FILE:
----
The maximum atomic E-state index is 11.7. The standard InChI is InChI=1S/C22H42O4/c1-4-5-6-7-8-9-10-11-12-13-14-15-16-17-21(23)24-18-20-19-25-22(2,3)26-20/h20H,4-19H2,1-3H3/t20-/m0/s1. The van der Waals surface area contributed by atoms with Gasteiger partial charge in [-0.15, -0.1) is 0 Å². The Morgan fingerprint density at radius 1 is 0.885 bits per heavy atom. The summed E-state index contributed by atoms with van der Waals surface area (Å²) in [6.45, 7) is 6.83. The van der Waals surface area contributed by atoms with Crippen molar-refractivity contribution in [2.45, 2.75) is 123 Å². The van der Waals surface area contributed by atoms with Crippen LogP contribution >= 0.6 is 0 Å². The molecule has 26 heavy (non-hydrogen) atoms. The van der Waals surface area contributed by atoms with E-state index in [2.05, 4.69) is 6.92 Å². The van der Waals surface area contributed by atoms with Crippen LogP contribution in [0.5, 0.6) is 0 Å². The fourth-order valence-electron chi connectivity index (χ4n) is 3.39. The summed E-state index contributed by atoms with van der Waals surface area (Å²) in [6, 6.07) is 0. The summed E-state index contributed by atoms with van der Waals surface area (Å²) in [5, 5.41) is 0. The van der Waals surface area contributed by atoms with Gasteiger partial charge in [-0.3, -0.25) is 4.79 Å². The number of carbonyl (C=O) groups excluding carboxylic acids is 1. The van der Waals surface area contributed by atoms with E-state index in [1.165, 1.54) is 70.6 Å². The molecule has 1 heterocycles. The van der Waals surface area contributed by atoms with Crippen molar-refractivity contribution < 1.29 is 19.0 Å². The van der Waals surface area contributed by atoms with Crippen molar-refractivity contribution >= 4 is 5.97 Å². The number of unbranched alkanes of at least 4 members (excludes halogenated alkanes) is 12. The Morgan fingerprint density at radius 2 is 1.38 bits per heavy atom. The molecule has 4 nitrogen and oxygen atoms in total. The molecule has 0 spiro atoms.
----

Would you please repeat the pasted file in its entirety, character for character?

The maximum atomic E-state index is 11.7. The standard InChI is InChI=1S/C22H42O4/c1-4-5-6-7-8-9-10-11-12-13-14-15-16-17-21(23)24-18-20-19-25-22(2,3)26-20/h20H,4-19H2,1-3H3/t20-/m0/s1. The van der Waals surface area contributed by atoms with Gasteiger partial charge in [-0.15, -0.1) is 0 Å². The Morgan fingerprint density at radius 1 is 0.885 bits per heavy atom. The summed E-state index contributed by atoms with van der Waals surface area (Å²) in [6.45, 7) is 6.83. The van der Waals surface area contributed by atoms with Crippen molar-refractivity contribution in [2.45, 2.75) is 123 Å². The van der Waals surface area contributed by atoms with Crippen LogP contribution >= 0.6 is 0 Å². The molecule has 26 heavy (non-hydrogen) atoms. The van der Waals surface area contributed by atoms with E-state index in [2.05, 4.69) is 6.92 Å². The van der Waals surface area contributed by atoms with Crippen LogP contribution in [0.5, 0.6) is 0 Å². The fourth-order valence-electron chi connectivity index (χ4n) is 3.39. The summed E-state index contributed by atoms with van der Waals surface area (Å²) in [6, 6.07) is 0. The summed E-state index contributed by atoms with van der Waals surface area (Å²) in [5, 5.41) is 0. The van der Waals surface area contributed by atoms with Gasteiger partial charge in [-0.3, -0.25) is 4.79 Å². The number of carbonyl (C=O) groups excluding carboxylic acids is 1. The van der Waals surface area contributed by atoms with E-state index in [1.165, 1.54) is 70.6 Å². The molecule has 1 heterocycles. The van der Waals surface area contributed by atoms with Crippen molar-refractivity contribution < 1.29 is 19.0 Å². The van der Waals surface area contributed by atoms with Crippen molar-refractivity contribution >= 4 is 5.97 Å². The number of unbranched alkanes of at least 4 members (excludes halogenated alkanes) is 12. The Morgan fingerprint density at radius 2 is 1.38 bits per heavy atom. The molecule has 4 nitrogen and oxygen atoms in total. The molecule has 0 spiro atoms.